Have I left anything out? The readers here make me proud because they usually come up with ideas I never thought of. I’m hoping a few of you will be able to add on to different methods of handling an injured cat.


3 thoughts on “Handling Your Injured Cat”

  1. The towel is a must, even with a normally calm cat.

    Most of us here are at the very least semi-experts on cats. Look at this article as being read by a brand new cat owner. Or a young person wanting to learn about caring for their first cat. I’m the first to admit I was still sorely lacking in common sense well into my 30’s.

    I have to take a lot of safety classes for work. I’m conditioned to respond these days. My training kept me calm when dealing with a house fire back in March. The only thing I have a real problem with is checking for a pulse. My pulse is hammering too hard to feel whether an animal or a person still has a heartbeat.

  2. Thanks for this Elisa. I tend to agree with Marc. What I’d do is to see if my cat could be picked up and put into a carrier to go to the vet or if not I would put a towel around him and put the towel and him into a carrier and drive to the vets.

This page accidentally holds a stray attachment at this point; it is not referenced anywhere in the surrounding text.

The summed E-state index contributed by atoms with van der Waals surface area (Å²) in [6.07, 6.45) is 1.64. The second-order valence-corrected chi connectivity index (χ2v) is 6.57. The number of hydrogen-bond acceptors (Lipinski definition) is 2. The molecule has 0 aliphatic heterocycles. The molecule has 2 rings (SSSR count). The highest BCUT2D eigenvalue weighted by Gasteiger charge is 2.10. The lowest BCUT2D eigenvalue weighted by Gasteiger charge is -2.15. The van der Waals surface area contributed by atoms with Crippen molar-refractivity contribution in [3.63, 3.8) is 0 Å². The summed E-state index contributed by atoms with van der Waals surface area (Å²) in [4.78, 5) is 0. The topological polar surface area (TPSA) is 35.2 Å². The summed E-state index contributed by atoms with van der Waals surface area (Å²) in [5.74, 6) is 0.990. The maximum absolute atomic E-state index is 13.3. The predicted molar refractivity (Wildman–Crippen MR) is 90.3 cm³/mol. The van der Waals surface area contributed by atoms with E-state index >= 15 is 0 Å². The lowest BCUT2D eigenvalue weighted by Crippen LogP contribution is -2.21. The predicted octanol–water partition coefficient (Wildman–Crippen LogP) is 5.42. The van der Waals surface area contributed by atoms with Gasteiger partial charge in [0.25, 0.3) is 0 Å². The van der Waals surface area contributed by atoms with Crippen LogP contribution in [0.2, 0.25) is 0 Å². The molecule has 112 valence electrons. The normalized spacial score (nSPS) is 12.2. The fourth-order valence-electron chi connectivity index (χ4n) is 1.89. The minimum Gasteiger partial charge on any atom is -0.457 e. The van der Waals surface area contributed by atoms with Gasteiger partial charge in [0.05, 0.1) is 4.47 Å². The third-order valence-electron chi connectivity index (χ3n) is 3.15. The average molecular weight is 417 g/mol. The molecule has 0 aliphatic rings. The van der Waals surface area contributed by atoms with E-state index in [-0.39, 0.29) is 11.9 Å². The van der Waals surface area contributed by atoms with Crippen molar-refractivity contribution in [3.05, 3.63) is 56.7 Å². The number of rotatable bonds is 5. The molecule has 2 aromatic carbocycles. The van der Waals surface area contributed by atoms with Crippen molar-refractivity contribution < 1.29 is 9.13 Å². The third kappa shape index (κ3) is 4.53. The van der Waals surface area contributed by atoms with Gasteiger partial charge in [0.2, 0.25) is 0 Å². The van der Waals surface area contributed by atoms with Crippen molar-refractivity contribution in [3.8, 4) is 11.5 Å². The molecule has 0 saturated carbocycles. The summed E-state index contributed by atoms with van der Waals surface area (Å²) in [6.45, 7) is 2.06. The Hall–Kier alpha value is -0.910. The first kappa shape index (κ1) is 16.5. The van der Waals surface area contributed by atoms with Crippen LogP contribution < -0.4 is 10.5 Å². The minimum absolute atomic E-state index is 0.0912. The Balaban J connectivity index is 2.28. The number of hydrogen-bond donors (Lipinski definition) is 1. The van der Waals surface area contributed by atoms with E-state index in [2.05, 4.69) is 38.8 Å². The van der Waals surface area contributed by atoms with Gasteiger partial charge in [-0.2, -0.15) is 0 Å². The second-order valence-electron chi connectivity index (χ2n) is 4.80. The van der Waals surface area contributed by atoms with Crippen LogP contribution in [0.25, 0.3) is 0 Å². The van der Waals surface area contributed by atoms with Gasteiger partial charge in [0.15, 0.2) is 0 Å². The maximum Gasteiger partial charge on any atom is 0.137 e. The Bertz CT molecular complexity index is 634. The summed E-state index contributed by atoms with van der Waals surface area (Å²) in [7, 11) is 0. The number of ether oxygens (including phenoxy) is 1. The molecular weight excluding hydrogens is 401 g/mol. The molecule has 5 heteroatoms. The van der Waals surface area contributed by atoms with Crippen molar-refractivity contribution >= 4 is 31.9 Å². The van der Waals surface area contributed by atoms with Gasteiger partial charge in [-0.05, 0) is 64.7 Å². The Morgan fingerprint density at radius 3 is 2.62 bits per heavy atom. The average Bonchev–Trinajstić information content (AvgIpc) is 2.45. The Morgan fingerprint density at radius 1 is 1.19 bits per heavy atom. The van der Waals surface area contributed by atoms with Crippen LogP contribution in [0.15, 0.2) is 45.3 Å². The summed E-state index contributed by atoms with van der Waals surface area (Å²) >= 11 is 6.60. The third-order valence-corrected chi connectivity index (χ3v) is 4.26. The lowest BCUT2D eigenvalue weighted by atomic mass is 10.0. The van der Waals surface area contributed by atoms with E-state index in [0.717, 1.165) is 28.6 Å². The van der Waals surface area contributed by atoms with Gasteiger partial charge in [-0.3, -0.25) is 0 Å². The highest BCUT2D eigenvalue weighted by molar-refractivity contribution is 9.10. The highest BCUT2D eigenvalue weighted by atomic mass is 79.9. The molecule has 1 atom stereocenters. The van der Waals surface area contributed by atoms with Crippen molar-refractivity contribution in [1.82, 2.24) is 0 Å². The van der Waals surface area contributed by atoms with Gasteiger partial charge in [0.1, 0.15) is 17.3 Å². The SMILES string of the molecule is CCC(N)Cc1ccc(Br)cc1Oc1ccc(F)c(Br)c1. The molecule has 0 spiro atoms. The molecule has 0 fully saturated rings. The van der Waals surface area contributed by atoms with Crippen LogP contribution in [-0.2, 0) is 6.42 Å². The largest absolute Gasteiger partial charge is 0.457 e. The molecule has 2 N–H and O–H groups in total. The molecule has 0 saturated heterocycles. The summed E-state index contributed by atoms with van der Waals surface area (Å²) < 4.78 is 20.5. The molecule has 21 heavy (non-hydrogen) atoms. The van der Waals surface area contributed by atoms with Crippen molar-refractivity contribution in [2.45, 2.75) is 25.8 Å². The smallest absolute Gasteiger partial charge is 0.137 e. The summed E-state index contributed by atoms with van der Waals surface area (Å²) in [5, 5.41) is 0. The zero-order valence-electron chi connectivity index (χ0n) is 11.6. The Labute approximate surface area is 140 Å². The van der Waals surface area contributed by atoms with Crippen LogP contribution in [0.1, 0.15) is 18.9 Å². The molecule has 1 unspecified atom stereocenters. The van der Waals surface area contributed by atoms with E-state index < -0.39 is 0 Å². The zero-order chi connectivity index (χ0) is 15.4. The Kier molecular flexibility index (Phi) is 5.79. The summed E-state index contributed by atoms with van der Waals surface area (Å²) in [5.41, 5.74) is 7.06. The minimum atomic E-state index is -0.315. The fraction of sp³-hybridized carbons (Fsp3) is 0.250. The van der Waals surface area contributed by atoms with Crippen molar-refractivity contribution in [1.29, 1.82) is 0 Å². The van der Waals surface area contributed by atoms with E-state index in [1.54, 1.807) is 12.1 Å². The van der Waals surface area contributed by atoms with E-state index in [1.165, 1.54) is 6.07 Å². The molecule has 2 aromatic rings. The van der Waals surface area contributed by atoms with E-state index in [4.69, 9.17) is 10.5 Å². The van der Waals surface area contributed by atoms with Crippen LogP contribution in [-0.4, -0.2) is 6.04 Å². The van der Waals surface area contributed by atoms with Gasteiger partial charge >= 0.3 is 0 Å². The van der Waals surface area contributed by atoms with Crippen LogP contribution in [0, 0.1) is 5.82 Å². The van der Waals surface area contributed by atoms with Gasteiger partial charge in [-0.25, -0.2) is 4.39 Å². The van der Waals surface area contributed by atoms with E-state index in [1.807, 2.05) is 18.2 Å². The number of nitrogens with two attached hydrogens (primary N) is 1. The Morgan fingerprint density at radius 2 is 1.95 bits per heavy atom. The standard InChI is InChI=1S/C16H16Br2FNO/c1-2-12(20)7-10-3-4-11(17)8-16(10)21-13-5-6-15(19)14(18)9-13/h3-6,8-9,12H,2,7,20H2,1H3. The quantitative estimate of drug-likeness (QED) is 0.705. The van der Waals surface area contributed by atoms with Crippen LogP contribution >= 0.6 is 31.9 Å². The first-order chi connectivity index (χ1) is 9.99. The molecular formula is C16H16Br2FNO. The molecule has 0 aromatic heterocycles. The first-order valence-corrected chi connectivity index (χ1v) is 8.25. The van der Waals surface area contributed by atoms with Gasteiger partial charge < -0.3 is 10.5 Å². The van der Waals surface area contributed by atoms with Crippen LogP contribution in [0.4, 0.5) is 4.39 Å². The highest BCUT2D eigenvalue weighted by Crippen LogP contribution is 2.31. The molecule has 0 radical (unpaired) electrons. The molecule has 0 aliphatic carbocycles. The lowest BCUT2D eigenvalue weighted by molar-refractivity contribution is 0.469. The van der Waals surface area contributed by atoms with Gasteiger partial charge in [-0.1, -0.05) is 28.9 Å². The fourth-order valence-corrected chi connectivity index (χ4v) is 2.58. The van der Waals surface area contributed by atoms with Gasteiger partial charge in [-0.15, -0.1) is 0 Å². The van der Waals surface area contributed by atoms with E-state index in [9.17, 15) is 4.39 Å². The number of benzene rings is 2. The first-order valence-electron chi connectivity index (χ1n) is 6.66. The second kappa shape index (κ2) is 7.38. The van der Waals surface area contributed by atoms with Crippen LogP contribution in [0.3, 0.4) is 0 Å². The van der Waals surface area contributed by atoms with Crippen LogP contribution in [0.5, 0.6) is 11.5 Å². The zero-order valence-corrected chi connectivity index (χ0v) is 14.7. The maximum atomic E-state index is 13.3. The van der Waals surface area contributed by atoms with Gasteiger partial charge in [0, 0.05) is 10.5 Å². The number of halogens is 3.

Although I think your article is very useful. A lot of common sense, speed and care would seem to be the basic rules.

  3. I don’t know if I could think clearly – it sounds like a frightening predicament but I surely would jump into action. So having tips like this is good. The spinal injury scares me the most because of the damage that can be done afterwards with more movement. Its plain scary. Not sure I could tie my cat to a board without another person; The towel method seems very good indeed also because it is soft for the cat and wont further damage the cat I imagine.

    I hope nobody finds themselves in this sort of situation anytime soon. Probably though Elisa, in the moment your mind goes blank first and then such ideas as these you have given are the first to pop into your head straight away. So it makes total sense to have a good think and consider different tactics so if it ever does happen you are not without ideas.

    Thanks 🙂 – maybe people could add to the list if they have some good ideas. I guess so much depends on the type of injury and how much the cat is capable of moving. But for sure if your cat is scared and still very strong, although injured and scared, something like a towel is a must. Michael even mentioned getting a stray cat out of the house using a towel as a sort of moveable barricade. IT seems like towels are pretty useful in many ways. I know they are great for holding little kittens upright when bottle feeding them and also for holding your cat for other delicate operations where the cat need to be kept fairly immobile.